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MLB Hot Stove: Fantasy Baseball Wish List for Top Players

I hope that everyone out there had a wonderful Thanksgiving. I’m certainly happy that you’ve taken a break from wrestling with 75-year-old women in door-busters sales and camping out all night in the frigid temperatures, and whatever else people do on Black Friday. Personally, you need to twist my arm pretty hard to make a milk run to the 7-11 on Black Friday but if you enjoy being in the stores, knock yourself out…not literally.

In the spirit of Black Friday and the Christmas season, I’ve decided to put together a wish-list for the average fantasy baseball player.

 

  • Robinson Cano — Stay with the New York Yankees

I’m not a Yankees fan but as a fantasy baseball player (and Robinson Cano owner in a dynasty league), I’m not a fan of the status quo being disrupted when the status quo has been so good. Look at what Cano has done over the last five seasons. 

Season
R
HR
RBI
SB
AVG
200910325855.320
2010103291093.319
2011104281188.302
201210533943.313
201381271077.314
Average99281035.314

That’s not only great, but just incredibly consistent. How much better is it going to get for fantasy owners if he goes somewhere else? Remember, there are better offensive teams, but Yankee Stadium is a palace for left-handed hitters with power.

As hilarious as it would be to see Yankees fans react to an elite free agent leaving them after they’ve been poaching them away since the days of Reggie Jackson and Catfish Hunter, Cano will be more bankable and probably just better in pinstripes.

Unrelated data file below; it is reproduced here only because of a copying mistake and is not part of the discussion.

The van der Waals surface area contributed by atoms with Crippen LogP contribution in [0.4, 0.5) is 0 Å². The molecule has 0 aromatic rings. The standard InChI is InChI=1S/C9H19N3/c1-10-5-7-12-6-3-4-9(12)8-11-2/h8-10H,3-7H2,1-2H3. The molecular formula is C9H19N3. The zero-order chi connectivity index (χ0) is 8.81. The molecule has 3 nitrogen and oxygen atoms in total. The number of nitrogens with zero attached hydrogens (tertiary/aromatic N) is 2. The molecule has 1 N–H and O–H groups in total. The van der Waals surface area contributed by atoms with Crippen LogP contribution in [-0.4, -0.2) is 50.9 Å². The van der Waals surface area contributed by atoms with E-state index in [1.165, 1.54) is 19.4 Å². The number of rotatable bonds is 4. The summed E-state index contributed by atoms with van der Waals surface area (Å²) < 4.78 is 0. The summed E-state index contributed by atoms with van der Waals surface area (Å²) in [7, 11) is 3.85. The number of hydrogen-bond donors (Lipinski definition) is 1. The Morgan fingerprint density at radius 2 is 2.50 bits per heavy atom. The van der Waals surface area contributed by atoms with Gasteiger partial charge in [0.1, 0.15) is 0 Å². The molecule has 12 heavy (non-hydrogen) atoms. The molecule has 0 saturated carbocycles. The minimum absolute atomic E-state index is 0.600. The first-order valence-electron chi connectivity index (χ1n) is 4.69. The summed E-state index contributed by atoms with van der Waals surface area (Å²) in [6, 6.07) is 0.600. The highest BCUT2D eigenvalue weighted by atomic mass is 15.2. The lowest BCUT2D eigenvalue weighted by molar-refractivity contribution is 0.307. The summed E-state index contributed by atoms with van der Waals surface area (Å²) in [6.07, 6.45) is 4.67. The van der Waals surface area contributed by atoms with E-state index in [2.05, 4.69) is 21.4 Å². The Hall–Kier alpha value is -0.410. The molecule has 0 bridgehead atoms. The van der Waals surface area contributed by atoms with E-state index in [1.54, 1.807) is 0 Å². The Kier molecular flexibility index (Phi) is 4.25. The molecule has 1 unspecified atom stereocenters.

• Detroit Tigers — Find Someone to Protect Miguel Cabrera

Hey, what do you know? Another one of my guys in a dynasty league that I’d like to feel a bit more comfortable about. No, this isn’t the first time I’ve written about this, or the second, but Cabrera’s numbers as a Tiger are worth showing again. 

 
R
HR
RBI
AVG/OBP/SLG
2008-2011 Average10135115.322/.403/.571
2012-2013 Average10644138.338/.417/.620

Prince Fielder definitely helped Miggy. Even in his struggles, Prince could always get Miguel Cabrera pitches to hit. When I look at the likes of Victor Martinez and Torii Hunter, I see some fine players and hitters, but nobody who pitchers will even hesitate to walk Cabrera to face.

 

  • Carlos Beltran — Go to the American League

I didn’t really think this was likely to be an issue. For most of the offseason, every team I’ve heard linked to Carlos Beltran has been in the American League. But Noel Piñeiro of Primera Hora quoted Beltran saying that he would love to stay in the National League.

Beltran is a three-time Gold Glove winner and even though he hasn’t won that particular award since 2008 with the New York Mets, he’s still a good fielder. The problem is that he’s a bit brittle and will turn 37 in April. Possible fantasy owners will definitely want the DH there as a luxury.

Ideally, I’d like to see Beltran with the New York Yankees or Baltimore Orioles, but any American League team should be an upgrade. Not an upgrade on what he’s done since getting traded to the National League in 2004 up to and including the 2013 season, but an upgrade over what his future stats would likely be in the Senior Circuit.